Festival season in northern Vietnam begins with Tết, the Lunar New Year. For the first three months of the Lunar Year many villages throughout the Red River Delta stage their own annual celebrations. The program of events will vary from one village to another, but a section of the festival venue features rows of stalls and booths selling snacks, quick meals, drinks, incense and ritual offerings, decorations, flowers and little colored rice dough figurines mounted on sticks. Called tò he in Vietnamese, they are a specialty of Xuân La village in Phu Xuyên district, west of Hanoi, and their creators travel across the Delta to market them at festivals.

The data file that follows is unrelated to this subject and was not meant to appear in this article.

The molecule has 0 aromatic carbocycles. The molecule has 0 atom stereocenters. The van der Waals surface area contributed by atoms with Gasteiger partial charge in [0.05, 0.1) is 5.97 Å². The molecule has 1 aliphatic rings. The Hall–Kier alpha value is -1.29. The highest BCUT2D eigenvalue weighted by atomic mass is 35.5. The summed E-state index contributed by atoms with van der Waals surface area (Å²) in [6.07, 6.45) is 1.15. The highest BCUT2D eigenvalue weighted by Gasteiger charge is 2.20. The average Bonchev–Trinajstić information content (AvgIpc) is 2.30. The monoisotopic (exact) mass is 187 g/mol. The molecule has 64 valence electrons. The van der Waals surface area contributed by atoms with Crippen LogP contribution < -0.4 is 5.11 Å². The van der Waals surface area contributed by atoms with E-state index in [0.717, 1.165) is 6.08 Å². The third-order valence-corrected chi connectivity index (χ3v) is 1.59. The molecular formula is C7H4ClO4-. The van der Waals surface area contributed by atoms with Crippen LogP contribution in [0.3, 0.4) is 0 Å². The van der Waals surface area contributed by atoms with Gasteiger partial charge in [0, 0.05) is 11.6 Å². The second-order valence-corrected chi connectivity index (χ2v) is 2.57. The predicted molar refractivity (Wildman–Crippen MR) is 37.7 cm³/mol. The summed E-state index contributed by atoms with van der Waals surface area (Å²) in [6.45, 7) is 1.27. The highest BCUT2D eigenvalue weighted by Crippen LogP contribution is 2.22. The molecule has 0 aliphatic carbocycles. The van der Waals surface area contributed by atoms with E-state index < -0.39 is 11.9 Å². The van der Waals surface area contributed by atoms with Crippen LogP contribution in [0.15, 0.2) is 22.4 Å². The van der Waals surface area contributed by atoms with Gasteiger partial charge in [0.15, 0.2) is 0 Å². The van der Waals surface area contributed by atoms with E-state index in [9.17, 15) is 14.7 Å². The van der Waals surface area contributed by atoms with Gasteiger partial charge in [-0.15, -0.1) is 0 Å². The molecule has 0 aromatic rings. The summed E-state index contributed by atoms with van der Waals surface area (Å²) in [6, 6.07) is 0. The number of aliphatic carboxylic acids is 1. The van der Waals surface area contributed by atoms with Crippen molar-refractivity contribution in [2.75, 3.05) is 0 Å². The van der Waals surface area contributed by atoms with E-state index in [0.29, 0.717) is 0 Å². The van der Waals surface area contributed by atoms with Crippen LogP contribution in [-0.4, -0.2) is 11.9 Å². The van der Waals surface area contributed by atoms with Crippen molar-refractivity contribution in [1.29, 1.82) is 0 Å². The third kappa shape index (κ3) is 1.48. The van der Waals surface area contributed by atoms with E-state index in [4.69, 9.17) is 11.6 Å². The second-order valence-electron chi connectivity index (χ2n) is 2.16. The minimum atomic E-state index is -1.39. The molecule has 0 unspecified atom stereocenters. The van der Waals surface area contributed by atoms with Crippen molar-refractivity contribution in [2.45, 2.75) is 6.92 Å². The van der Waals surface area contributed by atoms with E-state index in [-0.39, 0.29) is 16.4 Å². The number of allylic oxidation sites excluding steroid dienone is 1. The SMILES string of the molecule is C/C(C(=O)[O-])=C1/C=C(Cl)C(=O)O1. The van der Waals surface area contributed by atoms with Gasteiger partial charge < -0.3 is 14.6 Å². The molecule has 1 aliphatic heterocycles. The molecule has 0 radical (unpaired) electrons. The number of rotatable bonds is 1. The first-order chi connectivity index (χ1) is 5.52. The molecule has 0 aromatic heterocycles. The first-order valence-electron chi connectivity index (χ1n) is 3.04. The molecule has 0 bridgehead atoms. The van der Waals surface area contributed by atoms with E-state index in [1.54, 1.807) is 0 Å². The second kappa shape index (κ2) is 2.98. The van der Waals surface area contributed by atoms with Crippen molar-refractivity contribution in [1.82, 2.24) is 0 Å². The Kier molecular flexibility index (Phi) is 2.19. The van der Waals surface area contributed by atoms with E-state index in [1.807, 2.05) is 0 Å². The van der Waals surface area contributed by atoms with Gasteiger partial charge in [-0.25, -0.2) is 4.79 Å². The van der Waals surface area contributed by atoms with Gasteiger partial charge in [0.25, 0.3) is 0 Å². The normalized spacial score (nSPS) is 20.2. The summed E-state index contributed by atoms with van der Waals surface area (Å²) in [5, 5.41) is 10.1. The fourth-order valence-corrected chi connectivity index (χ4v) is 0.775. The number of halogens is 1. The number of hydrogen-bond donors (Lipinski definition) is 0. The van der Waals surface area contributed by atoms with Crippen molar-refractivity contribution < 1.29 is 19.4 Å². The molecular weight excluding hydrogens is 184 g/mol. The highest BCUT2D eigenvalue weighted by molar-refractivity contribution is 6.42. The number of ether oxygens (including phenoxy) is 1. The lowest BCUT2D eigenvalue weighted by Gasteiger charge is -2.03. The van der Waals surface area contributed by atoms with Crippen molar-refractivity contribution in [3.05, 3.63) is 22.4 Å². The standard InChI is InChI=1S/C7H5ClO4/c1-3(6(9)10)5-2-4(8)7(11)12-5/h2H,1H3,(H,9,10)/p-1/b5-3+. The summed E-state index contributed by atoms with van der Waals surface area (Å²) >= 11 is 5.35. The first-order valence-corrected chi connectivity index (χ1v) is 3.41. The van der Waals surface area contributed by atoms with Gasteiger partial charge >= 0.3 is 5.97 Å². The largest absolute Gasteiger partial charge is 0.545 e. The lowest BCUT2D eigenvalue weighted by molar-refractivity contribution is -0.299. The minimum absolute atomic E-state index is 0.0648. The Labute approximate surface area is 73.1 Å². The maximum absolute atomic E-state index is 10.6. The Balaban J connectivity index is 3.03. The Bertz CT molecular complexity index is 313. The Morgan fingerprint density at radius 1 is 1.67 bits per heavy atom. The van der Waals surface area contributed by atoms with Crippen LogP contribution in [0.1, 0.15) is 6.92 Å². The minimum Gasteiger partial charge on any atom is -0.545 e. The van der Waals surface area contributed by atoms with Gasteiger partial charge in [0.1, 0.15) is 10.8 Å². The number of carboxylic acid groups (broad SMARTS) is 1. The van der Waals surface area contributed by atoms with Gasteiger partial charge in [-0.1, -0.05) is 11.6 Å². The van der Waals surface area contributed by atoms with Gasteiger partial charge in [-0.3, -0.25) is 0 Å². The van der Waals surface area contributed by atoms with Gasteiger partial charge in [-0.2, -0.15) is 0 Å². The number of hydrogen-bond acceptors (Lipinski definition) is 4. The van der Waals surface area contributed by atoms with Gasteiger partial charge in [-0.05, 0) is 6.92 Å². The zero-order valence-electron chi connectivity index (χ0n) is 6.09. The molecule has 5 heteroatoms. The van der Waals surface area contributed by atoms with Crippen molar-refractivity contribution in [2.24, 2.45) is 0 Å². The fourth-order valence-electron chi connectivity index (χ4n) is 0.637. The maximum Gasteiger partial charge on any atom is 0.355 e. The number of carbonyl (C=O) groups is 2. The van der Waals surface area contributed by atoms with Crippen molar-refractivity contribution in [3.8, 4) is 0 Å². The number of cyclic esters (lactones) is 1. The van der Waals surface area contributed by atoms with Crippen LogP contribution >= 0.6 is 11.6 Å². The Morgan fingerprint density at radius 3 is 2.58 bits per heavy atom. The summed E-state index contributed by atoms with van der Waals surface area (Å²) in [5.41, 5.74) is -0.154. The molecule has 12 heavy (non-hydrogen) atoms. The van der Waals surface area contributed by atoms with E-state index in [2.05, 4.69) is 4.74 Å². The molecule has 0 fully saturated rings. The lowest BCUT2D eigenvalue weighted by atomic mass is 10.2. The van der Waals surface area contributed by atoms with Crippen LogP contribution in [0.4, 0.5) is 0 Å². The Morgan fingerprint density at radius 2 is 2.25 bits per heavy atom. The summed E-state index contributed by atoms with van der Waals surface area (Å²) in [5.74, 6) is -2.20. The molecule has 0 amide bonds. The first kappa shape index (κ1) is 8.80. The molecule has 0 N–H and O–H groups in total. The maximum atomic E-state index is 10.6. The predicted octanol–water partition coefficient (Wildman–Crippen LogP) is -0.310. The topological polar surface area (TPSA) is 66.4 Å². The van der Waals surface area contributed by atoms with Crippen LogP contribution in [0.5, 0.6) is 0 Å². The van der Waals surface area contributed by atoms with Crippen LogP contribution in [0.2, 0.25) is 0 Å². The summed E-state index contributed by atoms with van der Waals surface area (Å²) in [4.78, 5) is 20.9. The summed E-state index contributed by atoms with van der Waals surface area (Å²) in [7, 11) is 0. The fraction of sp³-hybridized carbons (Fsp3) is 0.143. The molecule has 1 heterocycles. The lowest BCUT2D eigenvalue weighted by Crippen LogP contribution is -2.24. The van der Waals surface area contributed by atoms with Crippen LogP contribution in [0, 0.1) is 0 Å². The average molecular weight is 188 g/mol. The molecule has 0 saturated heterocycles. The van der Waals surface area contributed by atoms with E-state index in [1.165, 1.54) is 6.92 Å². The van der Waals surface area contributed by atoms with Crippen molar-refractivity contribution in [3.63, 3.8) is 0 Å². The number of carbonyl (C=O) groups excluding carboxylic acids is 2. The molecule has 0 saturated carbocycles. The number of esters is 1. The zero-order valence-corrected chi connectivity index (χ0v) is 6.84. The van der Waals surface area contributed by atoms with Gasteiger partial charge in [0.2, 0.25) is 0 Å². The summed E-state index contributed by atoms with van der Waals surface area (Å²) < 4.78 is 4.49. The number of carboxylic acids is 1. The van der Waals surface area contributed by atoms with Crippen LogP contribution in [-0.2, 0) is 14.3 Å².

To make tò he, the craftsman prepares the dough by pounding rice into a powder, then mixing it with water into a lump. He boils this for about an hour and applies the colors—black, white, red, pink, purple, yellow and green. He then fashions the dough into the forms of roses and other flowers, various gods, animals like the dragon, lion, buffalo or tiger, tuồng opera characters and quan họ singers in their costumes, generals in full uniform—the full range of traditional imagery. Such figurines are still popular and parents buy them for their children. As a reminder of the day’s re-enactment of a traditional event, they make most appropriate souvenirs.